Adam is a private investigator who spends hours behind the wheel getting the scoop and tracking bad guys. He needs a car that is good for work and family, something that can blend in but still looks professional. What car should he buy?
Unlike Magnum P.I., Adam doesn’t work in Hawaii, and for him to nab the bad guys, stealth, patience, and diligence are key. Therefore, he needs a car that he can spend a lot of time in, but won’t be noticed easily.
Here is the scenario:
I’m a private investigator and business owner who needs both a surveillance vehicle for tracking down bad guys out in the field, but one that also doubles as respectable business owner’s car for when I pull up to sales calls and client meetings. My current car (a 2006 GMC Envoy Denali) is at 200,000 miles and like any car at that mileage, needs to be replaced.
I’ve got a budget of about $20,000 and the biggest thing is this car must be unremarkable. It’s got to blend in. No sports cars, nothing weird or funky. Also, in addition to hauling my gear, I use the car to tote my family around to events and such so it needs to be practical as well.
Budget: $15,000 - $20,000
Daily Driver: Yes
Average Miles Per-Week: 200-300
Wants: Unremarkable, comfortable, and practical
Doesn’t want: Something that stands out
Expert #1: Tom McParland Is Watching You, Watching You...
Just so you know Adam, I cranked up that Hall and Oates song when I when hunting for some listings for you. You know a phrase that has never been said ever? “Hey, check out that minivan!” For the ultimate in stealth and practicality, you can’t beat a van. Minivans might not be fast or fancy, but you won’t mind spending all day in one. Heck, if you find yourself in a situation where an overnight stakeout is necessary, a minivan could easily work as a sleeper if configured right.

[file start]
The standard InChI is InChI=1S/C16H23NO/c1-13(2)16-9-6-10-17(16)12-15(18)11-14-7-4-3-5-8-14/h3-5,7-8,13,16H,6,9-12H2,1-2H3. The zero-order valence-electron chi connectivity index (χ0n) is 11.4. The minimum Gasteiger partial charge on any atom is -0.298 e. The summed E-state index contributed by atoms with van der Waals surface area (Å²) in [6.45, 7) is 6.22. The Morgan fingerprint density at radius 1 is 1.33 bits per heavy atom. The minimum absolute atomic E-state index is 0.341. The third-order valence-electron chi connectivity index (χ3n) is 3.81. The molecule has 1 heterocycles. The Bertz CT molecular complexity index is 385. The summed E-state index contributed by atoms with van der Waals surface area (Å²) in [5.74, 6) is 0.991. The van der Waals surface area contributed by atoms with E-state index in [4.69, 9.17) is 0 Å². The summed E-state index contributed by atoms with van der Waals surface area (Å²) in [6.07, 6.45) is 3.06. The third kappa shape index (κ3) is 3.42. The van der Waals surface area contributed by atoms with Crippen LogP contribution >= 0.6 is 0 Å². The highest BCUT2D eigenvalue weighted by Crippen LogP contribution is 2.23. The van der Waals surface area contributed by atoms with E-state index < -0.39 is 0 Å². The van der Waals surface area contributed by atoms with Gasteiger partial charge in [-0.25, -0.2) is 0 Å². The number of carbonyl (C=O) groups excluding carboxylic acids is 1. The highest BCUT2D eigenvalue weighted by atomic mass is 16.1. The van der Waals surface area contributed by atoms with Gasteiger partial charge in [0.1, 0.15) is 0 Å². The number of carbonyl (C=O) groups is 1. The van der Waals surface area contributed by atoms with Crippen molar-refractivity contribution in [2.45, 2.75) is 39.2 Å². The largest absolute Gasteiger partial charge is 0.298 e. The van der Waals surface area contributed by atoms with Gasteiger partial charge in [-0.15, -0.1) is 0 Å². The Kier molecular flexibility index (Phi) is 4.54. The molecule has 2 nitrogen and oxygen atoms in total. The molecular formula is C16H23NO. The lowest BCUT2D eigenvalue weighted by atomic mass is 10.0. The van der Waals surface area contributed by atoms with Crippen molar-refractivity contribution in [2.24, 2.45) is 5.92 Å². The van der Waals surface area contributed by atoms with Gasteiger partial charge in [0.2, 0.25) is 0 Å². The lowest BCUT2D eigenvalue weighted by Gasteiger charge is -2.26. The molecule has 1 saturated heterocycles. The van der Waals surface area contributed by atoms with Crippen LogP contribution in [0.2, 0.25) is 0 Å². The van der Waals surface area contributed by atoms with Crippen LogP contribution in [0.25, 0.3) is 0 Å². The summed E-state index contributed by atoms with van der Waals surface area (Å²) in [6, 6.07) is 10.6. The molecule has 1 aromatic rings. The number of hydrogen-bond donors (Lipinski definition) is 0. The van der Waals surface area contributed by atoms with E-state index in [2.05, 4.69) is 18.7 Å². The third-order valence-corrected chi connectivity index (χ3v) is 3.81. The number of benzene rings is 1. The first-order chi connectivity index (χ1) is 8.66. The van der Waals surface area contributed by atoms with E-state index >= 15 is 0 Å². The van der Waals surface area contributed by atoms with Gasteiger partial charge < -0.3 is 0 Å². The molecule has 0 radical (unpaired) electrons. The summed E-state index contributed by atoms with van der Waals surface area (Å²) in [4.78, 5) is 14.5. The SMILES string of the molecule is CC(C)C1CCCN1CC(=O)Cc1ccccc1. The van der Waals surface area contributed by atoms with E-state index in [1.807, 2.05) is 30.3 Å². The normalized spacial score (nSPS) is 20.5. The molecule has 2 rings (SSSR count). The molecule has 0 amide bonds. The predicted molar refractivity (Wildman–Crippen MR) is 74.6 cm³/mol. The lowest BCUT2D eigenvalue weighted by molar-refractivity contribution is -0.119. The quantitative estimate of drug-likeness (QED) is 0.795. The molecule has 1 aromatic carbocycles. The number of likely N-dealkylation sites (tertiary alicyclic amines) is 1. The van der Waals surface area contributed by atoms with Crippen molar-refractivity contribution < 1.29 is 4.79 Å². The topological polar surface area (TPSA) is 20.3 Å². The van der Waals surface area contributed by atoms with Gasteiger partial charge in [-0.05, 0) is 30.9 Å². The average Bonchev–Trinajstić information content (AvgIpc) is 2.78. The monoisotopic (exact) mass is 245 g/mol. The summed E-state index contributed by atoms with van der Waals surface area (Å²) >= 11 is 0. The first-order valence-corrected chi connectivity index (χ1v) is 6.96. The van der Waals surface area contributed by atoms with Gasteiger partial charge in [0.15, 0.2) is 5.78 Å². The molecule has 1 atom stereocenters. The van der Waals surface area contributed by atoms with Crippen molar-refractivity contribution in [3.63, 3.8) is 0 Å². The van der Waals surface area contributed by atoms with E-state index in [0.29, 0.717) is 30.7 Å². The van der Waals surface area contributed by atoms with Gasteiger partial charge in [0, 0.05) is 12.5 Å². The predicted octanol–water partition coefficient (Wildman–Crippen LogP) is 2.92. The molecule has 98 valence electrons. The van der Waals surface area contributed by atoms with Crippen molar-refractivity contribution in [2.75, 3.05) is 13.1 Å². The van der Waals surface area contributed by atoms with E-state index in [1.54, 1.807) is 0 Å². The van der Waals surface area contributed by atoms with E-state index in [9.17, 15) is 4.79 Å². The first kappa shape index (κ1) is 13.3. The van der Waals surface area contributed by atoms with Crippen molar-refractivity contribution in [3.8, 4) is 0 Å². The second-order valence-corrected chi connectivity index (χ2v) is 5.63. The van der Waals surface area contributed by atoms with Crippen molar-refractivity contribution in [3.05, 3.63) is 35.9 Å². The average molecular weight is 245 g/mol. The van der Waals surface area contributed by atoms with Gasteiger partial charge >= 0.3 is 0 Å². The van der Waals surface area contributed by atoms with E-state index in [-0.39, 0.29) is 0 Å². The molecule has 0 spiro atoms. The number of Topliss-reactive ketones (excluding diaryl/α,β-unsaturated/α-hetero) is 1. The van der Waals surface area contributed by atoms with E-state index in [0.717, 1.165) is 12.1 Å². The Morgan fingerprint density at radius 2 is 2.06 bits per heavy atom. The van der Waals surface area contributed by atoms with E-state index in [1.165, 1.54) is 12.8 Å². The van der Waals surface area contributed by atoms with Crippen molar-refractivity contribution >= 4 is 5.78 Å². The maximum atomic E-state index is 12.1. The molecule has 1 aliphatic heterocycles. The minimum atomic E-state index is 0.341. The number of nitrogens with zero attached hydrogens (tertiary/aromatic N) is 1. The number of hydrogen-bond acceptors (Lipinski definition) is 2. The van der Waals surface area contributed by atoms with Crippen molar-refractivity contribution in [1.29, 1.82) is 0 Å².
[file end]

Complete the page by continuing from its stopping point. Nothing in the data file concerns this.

There are tons of vans available for your price range, so it’s all going to come down to priorities. On the one hand, you can have this 2013 Toyota Sienna LE with only 23,000 miles. These are great vans that will rack up the miles without any hassle. The problem is that this is a pretty bare bones car without much in the way of extras. Or you could roll the dice a little on the reliability with a 2016 Chrysler Town and Country with 37,000 miles. This one is much newer and for the same money, you’ll get yourself, leather seats, rear entertainment, and what I consider the most crucial must have minivan option... power sliding doors.
Either way, these are respectable cars that work perfectly for family duty or surveillance and can easily blend into the scenery.
Expert #2: Raphael Orlove, Invisible Car Aficionado
I don’t know if you want a domestic car, as that “reads” as a cop vehicle or a car of some official capacity. You want something that absolutely nobody looks at twice, but has plenty of space and pace. In my personal experience, there is no faster more invisible car than a Toyota Avalon. You read as absolutely nothing but a retiree or an Uber driver, but with the V6 you can spin tire fully across intersections with more power than you will ever need.
Moreover, the cushy suspension means you can take choppy bad roads at hilarious speed while still looking like you’re just pootling along. Space inside is vast and the trunk is gigantic, too. Seriously, nobody expects anything from an Avalon.
Low-mile examples of the last-generation car are right in your price range and will always be good to you. Fly low. Fly Avalon.
Expert #3: Jason Torchinsky, Who Was Never Here
It’s one thing for a car to be ignorable, like Raph’s Avalon up there, but I think you can take it even further and find something absolutely unknowable. You need something that’s impossible to identify; not just a car, but a cypher, something that nobody can actually identify even moments after seeing it. In short, you need a Suzuki Kizashi.